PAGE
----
Deivi García burst onto the major league scene last year as a 21 year old, making his long-awaited debut for prospect nerds like me. In 6 starts and 34.1 innings, he pitched to a 4.98 ERA and 4.15 FIP striking out 22.6 percent of batters faced while walking 4.1 percent.
For such a young player, García’s debut was impressive. And he’s still a top prospect, so there is much to be excited about. Deivi is known for his deadly fastball-curveball combination which confuses batters because it looks like this:
That’s the effect of a rising fastball combined with a curveball averaging nearly 2,700 RPM of spin. Although Deivi’s fastball spin rate and velocity are unremarkable – both rank in the 30th percentile of all major leaguers, the pitch plays up because of an elite active spin rate. 94.2% of García’s fastball spin is considered “active” which means it directly contributes to counteracting gravity and appearing to rise. That is how although Deivi typically throws in the low 90s, he gets swings and misses like this:
So, how can Deivi García improve this year to catapult himself from the back-end of the rotation into a rotation mainstay?
Up the Strikeouts
Coming up through the minors, Deivi was known as a strikeout artist. Through 2019, he struck out over 35 percent of batters and never had a K/9 below 10. The major leagues, of course, are a different story. In the big leagues, García only struck out 22.6 percent of hitters, which worked out to an 8.65 K/9.
The league average strikeout rate is increasing every year, and as a pitcher who gives up hard contact – his hard hit rate is in the 33rd percentile – Deivi needs to up the strikeouts to make his next leap. In fact, García’s whiff percentage was all the way down in the 23rd percentile last year which means there are a few things he could to do in order to generate more Ks. Here’s how:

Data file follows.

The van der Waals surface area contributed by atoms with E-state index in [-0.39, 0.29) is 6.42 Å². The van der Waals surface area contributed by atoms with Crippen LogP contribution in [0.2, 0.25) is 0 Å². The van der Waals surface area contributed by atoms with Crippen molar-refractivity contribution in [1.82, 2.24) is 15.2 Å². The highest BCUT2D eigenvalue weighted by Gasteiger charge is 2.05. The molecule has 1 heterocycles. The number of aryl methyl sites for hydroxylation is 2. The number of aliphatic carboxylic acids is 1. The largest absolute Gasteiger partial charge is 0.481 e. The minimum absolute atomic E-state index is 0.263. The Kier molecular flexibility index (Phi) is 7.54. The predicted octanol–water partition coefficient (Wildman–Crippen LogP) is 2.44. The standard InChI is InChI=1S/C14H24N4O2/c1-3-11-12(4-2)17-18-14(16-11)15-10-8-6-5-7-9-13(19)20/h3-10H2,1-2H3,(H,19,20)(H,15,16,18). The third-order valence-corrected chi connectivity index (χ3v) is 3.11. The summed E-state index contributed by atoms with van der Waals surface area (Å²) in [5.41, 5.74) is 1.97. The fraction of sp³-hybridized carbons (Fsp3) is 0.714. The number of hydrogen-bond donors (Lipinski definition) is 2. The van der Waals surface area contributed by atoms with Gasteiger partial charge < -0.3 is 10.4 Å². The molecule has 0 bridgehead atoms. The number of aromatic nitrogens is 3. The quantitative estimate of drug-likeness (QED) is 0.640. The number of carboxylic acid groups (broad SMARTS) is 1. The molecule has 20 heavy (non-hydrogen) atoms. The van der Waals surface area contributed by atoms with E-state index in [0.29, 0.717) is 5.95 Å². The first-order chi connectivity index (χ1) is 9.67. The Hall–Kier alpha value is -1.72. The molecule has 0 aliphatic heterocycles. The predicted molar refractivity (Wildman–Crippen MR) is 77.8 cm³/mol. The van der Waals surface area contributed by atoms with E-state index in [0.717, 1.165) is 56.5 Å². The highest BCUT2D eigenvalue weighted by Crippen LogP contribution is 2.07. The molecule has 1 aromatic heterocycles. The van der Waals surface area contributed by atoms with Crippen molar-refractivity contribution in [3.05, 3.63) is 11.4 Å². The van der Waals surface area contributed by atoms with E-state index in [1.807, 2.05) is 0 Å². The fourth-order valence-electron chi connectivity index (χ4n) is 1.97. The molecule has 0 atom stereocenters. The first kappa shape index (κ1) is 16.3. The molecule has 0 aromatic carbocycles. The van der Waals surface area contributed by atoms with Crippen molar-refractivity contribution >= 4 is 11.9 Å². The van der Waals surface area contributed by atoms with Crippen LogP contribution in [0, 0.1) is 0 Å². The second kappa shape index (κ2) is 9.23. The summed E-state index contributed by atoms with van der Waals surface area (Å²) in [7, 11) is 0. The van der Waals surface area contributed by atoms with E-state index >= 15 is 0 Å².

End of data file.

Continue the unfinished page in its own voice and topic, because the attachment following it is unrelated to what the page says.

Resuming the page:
More Breaking Balls, Fewer Changeups
It feels weird to say this about a Yankee pitcher, but I want Deivi García to throw his changeup less. As shown above, the fastball and curve are Deivi’s bread and butter for a reason. He has an elite curve, yet for some reason he threw his changeup more than his curve in the big leagues last year. Of course it was only 6 starts so every caveat about small sample sizes applies. At the same time, when your curveball looks like this, you need to throw it more than 15 percent of the time:
Naturally, the whiff rate on Deivi’s curveball is 31.4 percent whereas his changeup clocks in at a slightly lower 28.8. The real interesting element here is actually the slider which has a 40 percent whiff rate. For some reason – most likely teams stacking their lineups with left-handed hitters – Deivi only threw his breaking balls 23 percent of the time when a pitcher with his caliber of breaking balls should throw them at least 30 percent of the time if not more.
Singular Release Point
One way for Deivi to improve the deceptiveness on his curveball which may in turn lead to more whiffs is to use the same arm slot on all his pitches. For some reason he releases his curveball approximately 6 inches higher than his fastball which means batters may be able to tell what pitch is coming based on the release point.
The easiest way to maximize the enticing fastball-curveball combination Deivi possesses is to throw them with the same release point so batters can’t pick up which pitch is coming.
García is firmly entrenched in the “battle” for the fifth rotation spot as Jaime laid out earlier this week, and will most likely start the season out at the Alternate Site for all the reasons Jaime stated. Deivi will most likely be the first rotation call-up, and if he can find a way to tighten up his arsenal to induce more strikeouts, his 2021 season will end much better than his 2020 did with a one inning opener role in the playoffs.